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Get Back In The Kitchen With Sam Sifton And Melissa Clark47:17

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With guest host Jane Clayson.

What’s cookin’?  Sam Sifton and Melissa Clark of the New York Times open the recipe box.

Pictures of a jalapeno-honey steak and harissa chicken from Melissa Clark's new cookbook, "Dinner." (Eric Wolfinger / Courtesy Clarkson Potter)
Pictures of a jalapeno-honey steak and harissa chicken from Melissa Clark's new cookbook, "Dinner." (Eric Wolfinger / Courtesy Clarkson Potter)

Home cooking is hot these days:  Inspired by the Food Network, home meal kits, and the “Cooking” gurus at the New York Times.  There you find how to braise, sauté, mince, and chiffonade. And yes, make the make the perfect pot roast. It’s all there, and leading the charge are Sam Sifton and Melissa Clark, with recipes and videos to help bring out your inner Julia Child. They are with us to dish all. This hour On Point, let’s get cooking with Sam Sifton and Melissa Clark.

Guests

Sam Sifton, food editor for the New York Times. Founding editor of the Cooking column, and columnist for the New York Times Magazine. (@samsifton)

Melissa Clark, staff reporter for the New York Times’ Food section, where she writes the A Good Appetite column. Author of 38 cookbooks, including the new “Dinner: Changing the Game.” (@goodappetite)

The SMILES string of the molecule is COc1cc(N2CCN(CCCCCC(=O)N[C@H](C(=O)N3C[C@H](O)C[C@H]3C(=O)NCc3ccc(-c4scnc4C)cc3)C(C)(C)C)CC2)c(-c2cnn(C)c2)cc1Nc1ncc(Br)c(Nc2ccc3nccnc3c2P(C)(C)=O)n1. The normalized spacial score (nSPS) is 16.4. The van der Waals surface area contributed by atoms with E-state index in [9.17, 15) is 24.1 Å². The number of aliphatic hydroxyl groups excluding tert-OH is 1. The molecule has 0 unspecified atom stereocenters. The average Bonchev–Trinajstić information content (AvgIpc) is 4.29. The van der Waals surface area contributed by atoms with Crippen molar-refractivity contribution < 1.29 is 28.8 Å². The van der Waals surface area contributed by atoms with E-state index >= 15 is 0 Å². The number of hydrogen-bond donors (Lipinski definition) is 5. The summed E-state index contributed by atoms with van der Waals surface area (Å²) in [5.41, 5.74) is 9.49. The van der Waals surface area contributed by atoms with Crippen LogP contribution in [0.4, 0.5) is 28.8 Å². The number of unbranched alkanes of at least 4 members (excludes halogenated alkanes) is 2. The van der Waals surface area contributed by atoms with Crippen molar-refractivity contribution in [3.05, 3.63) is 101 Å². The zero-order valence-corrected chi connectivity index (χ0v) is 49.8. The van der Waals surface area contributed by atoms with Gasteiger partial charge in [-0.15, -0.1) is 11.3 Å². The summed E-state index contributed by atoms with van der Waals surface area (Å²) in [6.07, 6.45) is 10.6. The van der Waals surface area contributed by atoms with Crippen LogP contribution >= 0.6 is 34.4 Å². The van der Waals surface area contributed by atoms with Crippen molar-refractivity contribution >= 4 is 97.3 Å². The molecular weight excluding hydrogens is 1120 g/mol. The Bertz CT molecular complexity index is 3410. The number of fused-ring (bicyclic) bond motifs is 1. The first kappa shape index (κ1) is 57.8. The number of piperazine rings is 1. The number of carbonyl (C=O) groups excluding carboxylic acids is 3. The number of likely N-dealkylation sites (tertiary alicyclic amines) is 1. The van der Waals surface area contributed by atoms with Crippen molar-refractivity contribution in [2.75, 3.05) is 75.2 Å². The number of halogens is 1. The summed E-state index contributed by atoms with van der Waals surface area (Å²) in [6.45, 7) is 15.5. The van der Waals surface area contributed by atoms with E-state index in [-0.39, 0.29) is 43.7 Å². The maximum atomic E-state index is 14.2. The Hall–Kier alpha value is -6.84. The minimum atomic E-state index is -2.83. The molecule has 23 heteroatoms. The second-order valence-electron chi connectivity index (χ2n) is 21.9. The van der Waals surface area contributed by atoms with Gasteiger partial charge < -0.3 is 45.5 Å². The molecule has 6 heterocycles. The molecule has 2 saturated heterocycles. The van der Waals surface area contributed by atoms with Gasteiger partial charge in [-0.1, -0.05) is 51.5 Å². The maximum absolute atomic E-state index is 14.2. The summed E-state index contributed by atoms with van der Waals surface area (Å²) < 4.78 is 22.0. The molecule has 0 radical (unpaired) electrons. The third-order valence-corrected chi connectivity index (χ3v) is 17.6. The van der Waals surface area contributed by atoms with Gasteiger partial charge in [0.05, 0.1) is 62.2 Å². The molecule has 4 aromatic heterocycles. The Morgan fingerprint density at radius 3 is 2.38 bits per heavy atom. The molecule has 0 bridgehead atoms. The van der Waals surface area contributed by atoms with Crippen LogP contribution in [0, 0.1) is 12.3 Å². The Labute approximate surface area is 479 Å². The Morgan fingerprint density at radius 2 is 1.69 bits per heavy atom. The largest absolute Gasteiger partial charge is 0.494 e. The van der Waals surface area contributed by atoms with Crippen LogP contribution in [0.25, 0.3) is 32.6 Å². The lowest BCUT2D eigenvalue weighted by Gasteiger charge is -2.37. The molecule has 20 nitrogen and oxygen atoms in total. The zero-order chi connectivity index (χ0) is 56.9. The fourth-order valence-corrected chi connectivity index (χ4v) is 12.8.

From The Reading List

New York Times: Why Clam-Chowder Pizza Is the Best Kind — "Some winter nights when my heart is tight, I take the F train from work to stand on the sidewalk in front of the plate-glass window at Lucali, the famed, candlelit pizzeria on Henry Street in Brooklyn, and watch Mark Iacono make pizza. His movements are slow, deliberative. They resemble a jungle cat, grooming. The dough moves back and forth in his hands, slowly growing in circumference. Iacono barely looks at it. He looks at the people in the dining room, though his gaze is middle-distance unfocused. His pizza-making is a meditation. Pizza-making should be a meditation. I go home and make pizza."

Epicurious: Sam Sifton: An "Ambassador of Deliciousness" — "In terms of flavor, you need to know that restaurant chefs use much more butter than you do and [they] use much more salt and pepper than you do. This is why the food tastes so good. If you add butter to it, it tastes better. It's just a fact, and if you lead a relatively healthy lifestyle, there's nothing wrong with that. So that's one thing."

Tasting Table: Family Meal -- "One of the most simple but telling confirmations that Clark has your back is that each recipe is conveniently printed on a single page. That's because the author and mother knows that on most nights, you can flip only one thing, and there should be no question if a mirin-sweetened Japanese omelet is in the running."

Read An Excerpt Of "Dinner" By Melissa Clark

 

This program aired on March 10, 2017.

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